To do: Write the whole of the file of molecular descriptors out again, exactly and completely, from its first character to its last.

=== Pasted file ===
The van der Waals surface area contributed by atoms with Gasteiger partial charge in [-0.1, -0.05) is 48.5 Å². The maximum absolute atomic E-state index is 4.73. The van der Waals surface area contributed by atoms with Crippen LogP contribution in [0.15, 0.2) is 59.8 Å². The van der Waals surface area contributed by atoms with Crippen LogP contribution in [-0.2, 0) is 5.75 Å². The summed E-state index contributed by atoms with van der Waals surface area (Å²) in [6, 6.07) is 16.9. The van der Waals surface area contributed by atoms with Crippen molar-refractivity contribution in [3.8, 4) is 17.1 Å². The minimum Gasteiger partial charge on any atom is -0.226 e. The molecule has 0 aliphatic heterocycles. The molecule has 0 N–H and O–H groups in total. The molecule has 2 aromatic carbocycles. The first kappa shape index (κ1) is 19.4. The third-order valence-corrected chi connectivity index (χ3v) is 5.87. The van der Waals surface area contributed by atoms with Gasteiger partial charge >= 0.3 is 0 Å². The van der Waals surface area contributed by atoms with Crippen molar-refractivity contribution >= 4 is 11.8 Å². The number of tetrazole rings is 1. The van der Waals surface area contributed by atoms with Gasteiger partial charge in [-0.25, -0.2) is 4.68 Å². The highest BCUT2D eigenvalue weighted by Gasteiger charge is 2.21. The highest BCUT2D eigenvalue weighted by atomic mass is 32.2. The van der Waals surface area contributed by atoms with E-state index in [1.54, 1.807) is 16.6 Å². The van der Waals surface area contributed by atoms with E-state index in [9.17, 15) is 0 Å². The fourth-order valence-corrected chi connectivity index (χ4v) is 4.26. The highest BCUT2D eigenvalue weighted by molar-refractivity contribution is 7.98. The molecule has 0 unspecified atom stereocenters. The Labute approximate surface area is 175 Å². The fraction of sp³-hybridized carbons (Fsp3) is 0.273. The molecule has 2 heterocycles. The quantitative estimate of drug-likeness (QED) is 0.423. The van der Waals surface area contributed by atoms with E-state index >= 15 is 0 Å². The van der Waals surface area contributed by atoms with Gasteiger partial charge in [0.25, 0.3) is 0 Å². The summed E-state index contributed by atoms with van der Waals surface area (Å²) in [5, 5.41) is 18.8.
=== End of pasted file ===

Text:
The van der Waals surface area contributed by atoms with Gasteiger partial charge in [-0.1, -0.05) is 48.5 Å². The maximum absolute atomic E-state index is 4.73. The van der Waals surface area contributed by atoms with Crippen LogP contribution in [0.15, 0.2) is 59.8 Å². The van der Waals surface area contributed by atoms with Crippen LogP contribution in [-0.2, 0) is 5.75 Å². The summed E-state index contributed by atoms with van der Waals surface area (Å²) in [6, 6.07) is 16.9. The van der Waals surface area contributed by atoms with Crippen molar-refractivity contribution in [3.8, 4) is 17.1 Å². The minimum Gasteiger partial charge on any atom is -0.226 e. The molecule has 0 aliphatic heterocycles. The molecule has 0 N–H and O–H groups in total. The molecule has 2 aromatic carbocycles. The first kappa shape index (κ1) is 19.4. The third-order valence-corrected chi connectivity index (χ3v) is 5.87. The van der Waals surface area contributed by atoms with Gasteiger partial charge >= 0.3 is 0 Å². The van der Waals surface area contributed by atoms with Crippen molar-refractivity contribution >= 4 is 11.8 Å². The number of tetrazole rings is 1. The van der Waals surface area contributed by atoms with Gasteiger partial charge in [-0.25, -0.2) is 4.68 Å². The highest BCUT2D eigenvalue weighted by Gasteiger charge is 2.21. The highest BCUT2D eigenvalue weighted by atomic mass is 32.2. The van der Waals surface area contributed by atoms with E-state index in [1.54, 1.807) is 16.6 Å². The van der Waals surface area contributed by atoms with E-state index in [9.17, 15) is 0 Å². The fourth-order valence-corrected chi connectivity index (χ4v) is 4.26. The highest BCUT2D eigenvalue weighted by molar-refractivity contribution is 7.98. The molecule has 0 unspecified atom stereocenters. The Labute approximate surface area is 175 Å². The fraction of sp³-hybridized carbons (Fsp3) is 0.273. The molecule has 2 heterocycles. The quantitative estimate of drug-likeness (QED) is 0.423. The van der Waals surface area contributed by atoms with E-state index >= 15 is 0 Å². The van der Waals surface area contributed by atoms with Gasteiger partial charge in [0.25, 0.3) is 0 Å². The summed E-state index contributed by atoms with van der Waals surface area (Å²) in [5, 5.41) is 18.8.